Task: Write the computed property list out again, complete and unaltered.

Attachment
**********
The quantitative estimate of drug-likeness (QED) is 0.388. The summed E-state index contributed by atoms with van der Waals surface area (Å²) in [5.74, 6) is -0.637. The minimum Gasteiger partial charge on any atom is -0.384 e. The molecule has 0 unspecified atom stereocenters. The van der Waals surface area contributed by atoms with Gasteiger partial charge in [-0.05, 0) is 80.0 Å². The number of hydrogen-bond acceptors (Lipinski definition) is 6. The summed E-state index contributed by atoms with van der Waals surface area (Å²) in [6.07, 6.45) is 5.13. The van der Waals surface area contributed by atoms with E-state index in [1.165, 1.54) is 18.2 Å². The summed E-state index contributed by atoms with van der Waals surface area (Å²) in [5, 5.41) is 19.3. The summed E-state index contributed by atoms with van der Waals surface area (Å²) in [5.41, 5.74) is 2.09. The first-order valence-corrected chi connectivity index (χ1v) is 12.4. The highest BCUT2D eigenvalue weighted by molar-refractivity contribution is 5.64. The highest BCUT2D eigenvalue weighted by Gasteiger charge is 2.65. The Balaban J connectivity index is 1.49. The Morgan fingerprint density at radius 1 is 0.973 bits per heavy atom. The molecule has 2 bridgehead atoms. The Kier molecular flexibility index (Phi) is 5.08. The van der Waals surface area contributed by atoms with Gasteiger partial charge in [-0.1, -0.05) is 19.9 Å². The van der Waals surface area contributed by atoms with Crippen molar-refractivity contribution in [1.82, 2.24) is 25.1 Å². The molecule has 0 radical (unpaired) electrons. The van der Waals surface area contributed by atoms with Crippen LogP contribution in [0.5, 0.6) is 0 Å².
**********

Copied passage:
The quantitative estimate of drug-likeness (QED) is 0.388. The summed E-state index contributed by atoms with van der Waals surface area (Å²) in [5.74, 6) is -0.637. The minimum Gasteiger partial charge on any atom is -0.384 e. The molecule has 0 unspecified atom stereocenters. The van der Waals surface area contributed by atoms with Gasteiger partial charge in [-0.05, 0) is 80.0 Å². The number of hydrogen-bond acceptors (Lipinski definition) is 6. The summed E-state index contributed by atoms with van der Waals surface area (Å²) in [6.07, 6.45) is 5.13. The van der Waals surface area contributed by atoms with E-state index in [1.165, 1.54) is 18.2 Å². The summed E-state index contributed by atoms with van der Waals surface area (Å²) in [5, 5.41) is 19.3. The summed E-state index contributed by atoms with van der Waals surface area (Å²) in [5.41, 5.74) is 2.09. The first-order valence-corrected chi connectivity index (χ1v) is 12.4. The highest BCUT2D eigenvalue weighted by molar-refractivity contribution is 5.64. The highest BCUT2D eigenvalue weighted by Gasteiger charge is 2.65. The Balaban J connectivity index is 1.49. The Morgan fingerprint density at radius 1 is 0.973 bits per heavy atom. The molecule has 2 bridgehead atoms. The Kier molecular flexibility index (Phi) is 5.08. The van der Waals surface area contributed by atoms with Gasteiger partial charge in [-0.1, -0.05) is 19.9 Å². The van der Waals surface area contributed by atoms with Crippen molar-refractivity contribution in [1.82, 2.24) is 25.1 Å². The molecule has 0 radical (unpaired) electrons. The van der Waals surface area contributed by atoms with Crippen LogP contribution in [0.5, 0.6) is 0 Å².